There are some immutable laws of behaviour change:

  • Meaningful behavioural change is very hard to do
    • We can’t admit that we need to change
      • (e.g. my body looks fine, smoking helps me socialise, I’m fine in my current job)
    • We don’t appreciate inertia’s power over us
      • It takes an extraordinary effort to stop doing something in our comfort zone, in order to do something that is good for us in the long run
    • We don’t know how to execute a change
      • You need motivation, understanding, and ability
  • No one can make us change unless we truly want to change
    • Change has to come from within
    • You really have to mean it
    • And you have to have buy-in from your partner or co-workers
  • Behaviour change is simple, but far from easy

We have many beliefs that stop behaviour change in its tracks:

  • If I understand, I will do
    • There is a difference between understanding and doing
    • We are confused about this difference
    • Personal note: I understand so many things about startups, life, fitness, etc. But doing them is whole other thing
  • I have willpower and won’t give in to temptation
    • We chronically underestimate the power of triggers in our environment
    • Few of us will foresee the challenges we will face
    • We have overconfidence in our abilities
    • Personal note: has anyone seen Temptation Island?
  • Today is a special day
    • Excusing our momentary lapses as an outlier event triggers a self-indulgent inconsistency which is fatal for change
    • Change doesn’t happen overnight
  • At least I’m better than…
    • We trigger a false sense of immunity
  • I shouldn’t need help and structure
    • We have contempt for simplicity and structure
    • See: The Checklist Manifesto – Atul Gawande
    • We think we are better than the rest, we lack humility
  • I won’t get tired and my enthusiasm won’t fade
    • Self-control is a limited resource, that will deplete
  • I have all the time in the world
    • We underestimate the time it takes to get anything done
    • We believe that time is open-ended and sufficiently spacious to get things done
    • This will lead to procrastination
  • I won’t get distracted and nothing unexpected will occur
    • There will be a high probability of many low-probability events
    • Example: there is a small change you will get a call from someone specific, but there is a high chance that you will get a call from anyone this week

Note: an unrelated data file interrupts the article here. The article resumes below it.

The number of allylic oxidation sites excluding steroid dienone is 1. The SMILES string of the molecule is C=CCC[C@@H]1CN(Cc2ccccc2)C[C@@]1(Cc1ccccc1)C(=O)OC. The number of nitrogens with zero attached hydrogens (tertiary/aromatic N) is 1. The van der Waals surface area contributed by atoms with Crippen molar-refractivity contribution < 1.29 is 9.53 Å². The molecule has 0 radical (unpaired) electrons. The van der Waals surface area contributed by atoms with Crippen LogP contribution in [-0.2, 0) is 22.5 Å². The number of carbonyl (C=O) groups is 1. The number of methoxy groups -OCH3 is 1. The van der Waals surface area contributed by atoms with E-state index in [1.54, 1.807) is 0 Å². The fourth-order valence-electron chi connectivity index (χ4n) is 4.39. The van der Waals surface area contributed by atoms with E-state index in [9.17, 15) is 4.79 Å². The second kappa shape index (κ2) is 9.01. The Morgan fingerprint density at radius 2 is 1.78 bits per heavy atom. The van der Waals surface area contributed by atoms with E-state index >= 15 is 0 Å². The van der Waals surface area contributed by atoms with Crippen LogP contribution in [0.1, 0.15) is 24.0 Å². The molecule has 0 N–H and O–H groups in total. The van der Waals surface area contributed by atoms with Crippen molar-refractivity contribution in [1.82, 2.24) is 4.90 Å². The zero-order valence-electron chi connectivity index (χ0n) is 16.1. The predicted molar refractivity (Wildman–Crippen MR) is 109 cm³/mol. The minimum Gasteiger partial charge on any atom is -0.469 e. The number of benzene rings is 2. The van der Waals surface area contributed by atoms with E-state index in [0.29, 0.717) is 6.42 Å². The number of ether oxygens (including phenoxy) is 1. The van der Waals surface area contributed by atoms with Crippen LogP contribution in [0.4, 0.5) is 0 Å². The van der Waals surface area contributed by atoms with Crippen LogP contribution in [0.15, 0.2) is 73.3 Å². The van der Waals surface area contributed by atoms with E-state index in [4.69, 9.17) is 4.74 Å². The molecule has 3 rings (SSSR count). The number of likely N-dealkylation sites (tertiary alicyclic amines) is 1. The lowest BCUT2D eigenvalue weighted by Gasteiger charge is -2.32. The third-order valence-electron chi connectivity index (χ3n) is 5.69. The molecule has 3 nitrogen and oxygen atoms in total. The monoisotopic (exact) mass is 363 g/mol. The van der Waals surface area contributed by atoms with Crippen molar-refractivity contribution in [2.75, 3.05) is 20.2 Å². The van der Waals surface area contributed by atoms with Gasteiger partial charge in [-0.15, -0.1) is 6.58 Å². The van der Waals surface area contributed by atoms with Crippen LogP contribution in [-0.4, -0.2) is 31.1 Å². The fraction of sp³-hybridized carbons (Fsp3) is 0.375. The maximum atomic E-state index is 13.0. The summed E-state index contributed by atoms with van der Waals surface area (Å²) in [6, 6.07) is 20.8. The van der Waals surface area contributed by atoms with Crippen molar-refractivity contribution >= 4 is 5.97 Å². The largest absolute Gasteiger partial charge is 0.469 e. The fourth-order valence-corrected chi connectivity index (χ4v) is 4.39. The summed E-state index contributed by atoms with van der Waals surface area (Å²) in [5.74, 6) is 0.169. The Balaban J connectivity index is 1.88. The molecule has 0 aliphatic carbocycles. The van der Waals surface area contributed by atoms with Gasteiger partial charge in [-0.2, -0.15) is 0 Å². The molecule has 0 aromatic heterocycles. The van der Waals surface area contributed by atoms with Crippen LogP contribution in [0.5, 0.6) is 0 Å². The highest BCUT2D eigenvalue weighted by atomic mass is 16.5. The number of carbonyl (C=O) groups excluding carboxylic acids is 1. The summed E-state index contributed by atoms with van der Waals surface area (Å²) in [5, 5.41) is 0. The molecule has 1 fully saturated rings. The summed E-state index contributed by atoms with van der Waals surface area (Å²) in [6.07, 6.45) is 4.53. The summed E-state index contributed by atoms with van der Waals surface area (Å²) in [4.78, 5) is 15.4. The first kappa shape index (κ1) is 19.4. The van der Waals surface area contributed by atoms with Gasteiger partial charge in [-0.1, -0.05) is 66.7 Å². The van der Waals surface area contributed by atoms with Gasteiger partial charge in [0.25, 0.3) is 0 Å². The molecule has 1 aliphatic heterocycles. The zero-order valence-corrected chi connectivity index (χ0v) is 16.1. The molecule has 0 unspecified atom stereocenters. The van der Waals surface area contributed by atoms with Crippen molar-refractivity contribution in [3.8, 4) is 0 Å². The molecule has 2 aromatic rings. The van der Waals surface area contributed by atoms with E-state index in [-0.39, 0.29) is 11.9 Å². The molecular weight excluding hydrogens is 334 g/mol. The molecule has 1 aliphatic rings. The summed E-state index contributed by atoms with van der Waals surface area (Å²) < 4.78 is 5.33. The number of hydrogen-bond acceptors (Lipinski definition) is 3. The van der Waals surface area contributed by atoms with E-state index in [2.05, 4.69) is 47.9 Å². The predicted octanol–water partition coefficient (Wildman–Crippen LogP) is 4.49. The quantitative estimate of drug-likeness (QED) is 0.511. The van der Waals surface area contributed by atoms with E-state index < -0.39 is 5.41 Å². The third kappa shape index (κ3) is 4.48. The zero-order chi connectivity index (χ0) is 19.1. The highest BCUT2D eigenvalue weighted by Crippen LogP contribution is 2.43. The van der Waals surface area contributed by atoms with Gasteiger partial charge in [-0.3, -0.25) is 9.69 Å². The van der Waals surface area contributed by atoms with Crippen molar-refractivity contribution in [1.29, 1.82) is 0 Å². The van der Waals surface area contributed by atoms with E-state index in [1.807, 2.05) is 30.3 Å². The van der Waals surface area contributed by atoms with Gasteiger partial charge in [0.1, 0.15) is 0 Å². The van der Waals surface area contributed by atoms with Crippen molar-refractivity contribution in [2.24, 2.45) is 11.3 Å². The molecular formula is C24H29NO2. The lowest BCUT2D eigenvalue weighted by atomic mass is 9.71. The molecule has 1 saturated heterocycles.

• This will lead to unrealistic expectations
  • An epiphany will suddenly change my life
    • Sure it happens, sometimes
    • But in most cases, it leads to magical thinking
  • My change will be permanent and I will never have to worry again
    • We have a false sense of permanence
    • If we don’t follow up, our positive change doesn’t last
    • When we get there, we cannot stay there without commitment and discipline
  • My elimination of old problems will not bring new problems
    • We don’t understand that we will have future challenges
    • Once we are in a new situation, other problems will prop up
  • My efforts will be fairly rewarded
    • Our dashed expectations trigger resentment
    • Getting better should be its own reward
  • No one is paying attention to me
    • We falsely believe that we’re in isolation
    • But people always notice
  • If I change I am “inauthentic”
    • You stubbornly stick to your old behaviour
    • You try and use that to justify why you can’t change
  • I have the wisdom to assess my own behaviour
    • We are notoriously inaccurate in assessing ourselves
    • We have an impaired sense of objectivity

Internally we have a lot of rationalisations. But we are also unaware of how our environment shapes our behaviour:

  • Our environment is at war with us
  • It’s a nonstop triggering mechanism whose impact on our behaviour is too significant to be ignored
  • Small tweaks in the environment can change everything
  • We choose to place ourselves in an environment that, based on past experience, will trigger bad/old behaviour
  • Example: bedtime procrastination, we prefer to remain in our current environment
  • The environment is situational, it’s a hyperactive shape-shifter
  • And a changing environment changes us
  • Our environment is a relentless triggering machine

We can identify our triggers with feedback loops:

  • Feedback teaches us to see our environment as a triggering mechanism
  • A feedback loop comprises four stages: evidence, relevance, consequence, and action
  • Behaviour follows a pattern
  • You could say that it’s a complex adaptive system (The Quark and the Jaguar)

What if we could control our environment so it triggered our most desired behaviour?

Trigger: Any stimulus that impacts our behaviour

  • It can be direct or indirect
    • Direct: you see a happy baby, you smile
    • Indirect: you see a family photo, thinking, you call your sister